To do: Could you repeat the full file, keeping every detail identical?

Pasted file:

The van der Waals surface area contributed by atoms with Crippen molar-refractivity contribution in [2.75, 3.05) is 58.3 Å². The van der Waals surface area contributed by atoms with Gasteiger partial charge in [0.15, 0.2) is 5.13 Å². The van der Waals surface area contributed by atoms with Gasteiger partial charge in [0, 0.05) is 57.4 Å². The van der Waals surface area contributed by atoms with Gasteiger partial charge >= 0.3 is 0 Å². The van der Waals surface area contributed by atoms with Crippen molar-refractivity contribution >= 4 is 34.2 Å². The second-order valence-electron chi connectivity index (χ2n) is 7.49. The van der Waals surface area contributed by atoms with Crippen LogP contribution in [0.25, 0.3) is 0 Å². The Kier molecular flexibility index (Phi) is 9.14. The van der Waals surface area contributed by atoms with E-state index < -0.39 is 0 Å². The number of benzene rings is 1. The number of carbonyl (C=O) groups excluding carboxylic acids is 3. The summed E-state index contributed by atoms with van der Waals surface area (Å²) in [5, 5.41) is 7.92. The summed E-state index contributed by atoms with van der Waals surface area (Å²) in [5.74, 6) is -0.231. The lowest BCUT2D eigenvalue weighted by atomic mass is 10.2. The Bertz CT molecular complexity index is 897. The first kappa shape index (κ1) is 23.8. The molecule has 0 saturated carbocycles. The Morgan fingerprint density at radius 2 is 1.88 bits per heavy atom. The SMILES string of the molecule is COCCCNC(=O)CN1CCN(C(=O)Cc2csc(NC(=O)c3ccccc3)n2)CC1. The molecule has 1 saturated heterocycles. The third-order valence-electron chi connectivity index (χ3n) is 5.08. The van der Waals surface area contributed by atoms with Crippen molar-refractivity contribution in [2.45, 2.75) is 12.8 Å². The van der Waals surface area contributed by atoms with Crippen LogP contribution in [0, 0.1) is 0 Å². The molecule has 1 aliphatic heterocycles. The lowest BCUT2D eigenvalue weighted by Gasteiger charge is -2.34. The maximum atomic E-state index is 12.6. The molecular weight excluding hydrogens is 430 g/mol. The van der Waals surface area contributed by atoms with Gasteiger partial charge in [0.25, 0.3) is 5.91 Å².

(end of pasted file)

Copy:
The van der Waals surface area contributed by atoms with Crippen molar-refractivity contribution in [2.75, 3.05) is 58.3 Å². The van der Waals surface area contributed by atoms with Gasteiger partial charge in [0.15, 0.2) is 5.13 Å². The van der Waals surface area contributed by atoms with Gasteiger partial charge in [0, 0.05) is 57.4 Å². The van der Waals surface area contributed by atoms with Gasteiger partial charge >= 0.3 is 0 Å². The van der Waals surface area contributed by atoms with Crippen molar-refractivity contribution >= 4 is 34.2 Å². The second-order valence-electron chi connectivity index (χ2n) is 7.49. The van der Waals surface area contributed by atoms with Crippen LogP contribution in [0.25, 0.3) is 0 Å². The Kier molecular flexibility index (Phi) is 9.14. The van der Waals surface area contributed by atoms with E-state index < -0.39 is 0 Å². The number of benzene rings is 1. The number of carbonyl (C=O) groups excluding carboxylic acids is 3. The summed E-state index contributed by atoms with van der Waals surface area (Å²) in [5, 5.41) is 7.92. The summed E-state index contributed by atoms with van der Waals surface area (Å²) in [5.74, 6) is -0.231. The lowest BCUT2D eigenvalue weighted by atomic mass is 10.2. The Bertz CT molecular complexity index is 897. The first kappa shape index (κ1) is 23.8. The molecule has 0 saturated carbocycles. The Morgan fingerprint density at radius 2 is 1.88 bits per heavy atom. The SMILES string of the molecule is COCCCNC(=O)CN1CCN(C(=O)Cc2csc(NC(=O)c3ccccc3)n2)CC1. The molecule has 1 saturated heterocycles. The third-order valence-electron chi connectivity index (χ3n) is 5.08. The van der Waals surface area contributed by atoms with Crippen molar-refractivity contribution in [2.45, 2.75) is 12.8 Å². The van der Waals surface area contributed by atoms with Crippen LogP contribution in [0, 0.1) is 0 Å². The molecule has 1 aliphatic heterocycles. The lowest BCUT2D eigenvalue weighted by Gasteiger charge is -2.34. The maximum atomic E-state index is 12.6. The molecular weight excluding hydrogens is 430 g/mol. The van der Waals surface area contributed by atoms with Gasteiger partial charge in [0.25, 0.3) is 5.91 Å².